We human beings, trapped in the continuity of our universe, would be incapable of comprehending or appreciating the space-time continuum that God might operate in even as the characters in a book might be incapable of comprehending the continuity of the universe inhabited by the book's author and readers. The difference, of course, is that the drama played out in our universe is seemingly impromptu and unscripted — real life happens as a product of human free agency, not, as far as we know, because it has been pre-determined or scripted by God (though some philosophers might argue to the contrary).

Anyway, to speak in simple terms, it helps me to think of the universe as something between a novel and a dream — a product of the creative imagination of an omnipotent intelligence beyond space and time, i.e. God. But because the characters in God's “novel” have free will and, as such, could influence the “plot” of the story with their own actions, things started going wrong when the “characters” started violently attacking and killing one another — depicted in the Bible as being initiated by a primordial act of fratricide — the story of Cain and Abel. Naturally, God, the author of this “imagined” universe, becomes concerned and attempts a series of interventions, which the characters in the “novel” perceive as supernatural events. Ultimately, God decides to write himself into the story as the protagonist to bring order to the chaos — and so, he creates Christ, who, though he is no different from any of the other characters in the story, happens to have God's own consciousness projected onto him. God identifies with the protagonist of his story, even as an author might identify with the lead character in his novel, and, in that sense, Christ is perceived as the very son of God, with a Divinely inspired mission to redeem mankind from its unfortunate condition.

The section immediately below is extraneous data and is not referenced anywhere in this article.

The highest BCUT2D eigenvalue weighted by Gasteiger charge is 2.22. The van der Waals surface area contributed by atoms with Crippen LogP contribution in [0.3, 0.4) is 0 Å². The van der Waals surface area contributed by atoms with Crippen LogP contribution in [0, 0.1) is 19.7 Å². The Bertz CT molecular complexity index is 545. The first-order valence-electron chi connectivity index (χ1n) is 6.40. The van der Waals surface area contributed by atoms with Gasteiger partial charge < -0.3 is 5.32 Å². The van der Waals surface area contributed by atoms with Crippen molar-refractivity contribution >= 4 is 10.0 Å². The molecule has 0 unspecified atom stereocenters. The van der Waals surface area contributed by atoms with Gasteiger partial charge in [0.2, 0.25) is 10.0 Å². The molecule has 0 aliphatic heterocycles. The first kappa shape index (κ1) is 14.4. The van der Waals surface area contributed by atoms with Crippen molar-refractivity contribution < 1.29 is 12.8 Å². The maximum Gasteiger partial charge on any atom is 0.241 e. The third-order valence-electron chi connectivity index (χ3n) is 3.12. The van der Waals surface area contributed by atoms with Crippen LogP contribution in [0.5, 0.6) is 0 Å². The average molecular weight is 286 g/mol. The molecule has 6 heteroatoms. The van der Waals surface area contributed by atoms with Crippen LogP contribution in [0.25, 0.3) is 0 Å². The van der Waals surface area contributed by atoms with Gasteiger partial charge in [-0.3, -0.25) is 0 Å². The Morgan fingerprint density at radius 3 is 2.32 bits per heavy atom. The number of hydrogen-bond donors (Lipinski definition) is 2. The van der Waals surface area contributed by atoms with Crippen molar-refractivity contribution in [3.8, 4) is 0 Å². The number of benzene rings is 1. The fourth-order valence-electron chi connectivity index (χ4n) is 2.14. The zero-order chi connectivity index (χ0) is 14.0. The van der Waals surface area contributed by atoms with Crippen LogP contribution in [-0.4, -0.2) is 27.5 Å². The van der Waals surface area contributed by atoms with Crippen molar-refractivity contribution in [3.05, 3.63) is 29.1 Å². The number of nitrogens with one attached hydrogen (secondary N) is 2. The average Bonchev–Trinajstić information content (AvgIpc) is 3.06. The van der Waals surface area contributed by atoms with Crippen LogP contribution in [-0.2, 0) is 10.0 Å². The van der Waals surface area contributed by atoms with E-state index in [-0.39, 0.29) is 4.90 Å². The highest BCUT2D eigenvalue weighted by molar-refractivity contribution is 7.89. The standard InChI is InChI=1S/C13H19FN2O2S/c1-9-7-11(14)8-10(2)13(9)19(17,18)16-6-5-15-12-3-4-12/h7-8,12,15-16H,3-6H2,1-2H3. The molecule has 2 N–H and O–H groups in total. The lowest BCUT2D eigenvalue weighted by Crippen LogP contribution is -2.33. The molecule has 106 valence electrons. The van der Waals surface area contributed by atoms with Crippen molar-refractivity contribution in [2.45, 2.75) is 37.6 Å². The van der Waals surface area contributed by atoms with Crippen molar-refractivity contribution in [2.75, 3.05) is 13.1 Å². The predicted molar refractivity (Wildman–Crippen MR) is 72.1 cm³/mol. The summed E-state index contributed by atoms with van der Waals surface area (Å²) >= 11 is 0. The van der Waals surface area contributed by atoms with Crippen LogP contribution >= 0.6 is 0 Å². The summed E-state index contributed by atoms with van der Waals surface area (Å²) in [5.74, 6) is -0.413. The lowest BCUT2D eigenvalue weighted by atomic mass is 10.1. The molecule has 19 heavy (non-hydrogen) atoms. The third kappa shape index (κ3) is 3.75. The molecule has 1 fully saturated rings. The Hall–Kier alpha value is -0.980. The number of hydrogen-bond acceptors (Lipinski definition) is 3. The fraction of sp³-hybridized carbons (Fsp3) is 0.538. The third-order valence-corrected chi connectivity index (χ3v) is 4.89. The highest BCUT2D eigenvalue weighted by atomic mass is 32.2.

Do I have any evidence to support these ideas? No, but it is a theory that attempts to explain certain facts about the universe, such as the origins of human consciousness and morality, man's relationship with God, etc. And even though it may not have any mathematical underpinnings to elucidate its meaning, it has the virtue of providing a coherent explanation of some Christian ideas. Much as the theories posited by major scientific theorists (Newton, Einstein, etc.) attempt to explain the observable scientific facts of our universe.

In that context, the miraculous and the marvelous are well within the realm of possibility. If one is limited only by the extent of our imaginations in our power to disrupt the fictional universes we might create, then a God, with an infinite imagination, would have an infinite power of intervention into the universe of his creation — our universe. Perhaps, some day, we might see such a display of his powers! In any case, it remains interesting to note that one of the New Testament gospels begins with the phrase, “In the beginning was the Word, and the Word was with God . . . .”